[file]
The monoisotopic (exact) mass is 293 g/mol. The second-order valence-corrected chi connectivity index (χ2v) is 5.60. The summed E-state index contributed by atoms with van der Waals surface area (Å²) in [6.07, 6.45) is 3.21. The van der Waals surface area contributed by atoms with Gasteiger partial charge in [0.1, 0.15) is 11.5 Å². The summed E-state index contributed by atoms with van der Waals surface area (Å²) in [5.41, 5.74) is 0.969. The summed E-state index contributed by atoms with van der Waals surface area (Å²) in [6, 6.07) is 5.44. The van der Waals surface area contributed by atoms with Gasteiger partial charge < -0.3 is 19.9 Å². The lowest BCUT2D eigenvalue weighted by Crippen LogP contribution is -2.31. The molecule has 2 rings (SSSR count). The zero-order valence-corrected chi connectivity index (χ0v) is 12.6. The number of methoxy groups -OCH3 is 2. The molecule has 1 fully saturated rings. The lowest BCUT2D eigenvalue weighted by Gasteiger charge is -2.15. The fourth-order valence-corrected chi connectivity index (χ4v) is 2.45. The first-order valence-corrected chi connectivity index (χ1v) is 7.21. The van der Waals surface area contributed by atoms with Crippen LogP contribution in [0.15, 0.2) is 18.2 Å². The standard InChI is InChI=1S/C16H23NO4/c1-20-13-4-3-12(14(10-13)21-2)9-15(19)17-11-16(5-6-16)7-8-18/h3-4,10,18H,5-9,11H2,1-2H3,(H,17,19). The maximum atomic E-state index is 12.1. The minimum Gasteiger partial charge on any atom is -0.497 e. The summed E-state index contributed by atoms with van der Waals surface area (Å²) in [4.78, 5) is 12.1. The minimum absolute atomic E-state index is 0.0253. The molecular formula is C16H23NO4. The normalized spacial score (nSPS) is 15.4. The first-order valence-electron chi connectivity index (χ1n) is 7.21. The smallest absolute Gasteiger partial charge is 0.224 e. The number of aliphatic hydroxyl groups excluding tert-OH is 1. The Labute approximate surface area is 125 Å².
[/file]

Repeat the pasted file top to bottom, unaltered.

The monoisotopic (exact) mass is 293 g/mol. The second-order valence-corrected chi connectivity index (χ2v) is 5.60. The summed E-state index contributed by atoms with van der Waals surface area (Å²) in [6.07, 6.45) is 3.21. The van der Waals surface area contributed by atoms with Gasteiger partial charge in [0.1, 0.15) is 11.5 Å². The summed E-state index contributed by atoms with van der Waals surface area (Å²) in [5.41, 5.74) is 0.969. The summed E-state index contributed by atoms with van der Waals surface area (Å²) in [6, 6.07) is 5.44. The van der Waals surface area contributed by atoms with Gasteiger partial charge < -0.3 is 19.9 Å². The lowest BCUT2D eigenvalue weighted by Crippen LogP contribution is -2.31. The molecule has 2 rings (SSSR count). The zero-order valence-corrected chi connectivity index (χ0v) is 12.6. The number of methoxy groups -OCH3 is 2. The molecule has 1 fully saturated rings. The lowest BCUT2D eigenvalue weighted by Gasteiger charge is -2.15. The fourth-order valence-corrected chi connectivity index (χ4v) is 2.45. The first-order valence-corrected chi connectivity index (χ1v) is 7.21. The van der Waals surface area contributed by atoms with Crippen LogP contribution in [0.15, 0.2) is 18.2 Å². The standard InChI is InChI=1S/C16H23NO4/c1-20-13-4-3-12(14(10-13)21-2)9-15(19)17-11-16(5-6-16)7-8-18/h3-4,10,18H,5-9,11H2,1-2H3,(H,17,19). The maximum atomic E-state index is 12.1. The minimum Gasteiger partial charge on any atom is -0.497 e. The summed E-state index contributed by atoms with van der Waals surface area (Å²) in [4.78, 5) is 12.1. The minimum absolute atomic E-state index is 0.0253. The molecular formula is C16H23NO4. The normalized spacial score (nSPS) is 15.4. The first-order valence-electron chi connectivity index (χ1n) is 7.21. The smallest absolute Gasteiger partial charge is 0.224 e. The number of aliphatic hydroxyl groups excluding tert-OH is 1. The Labute approximate surface area is 125 Å².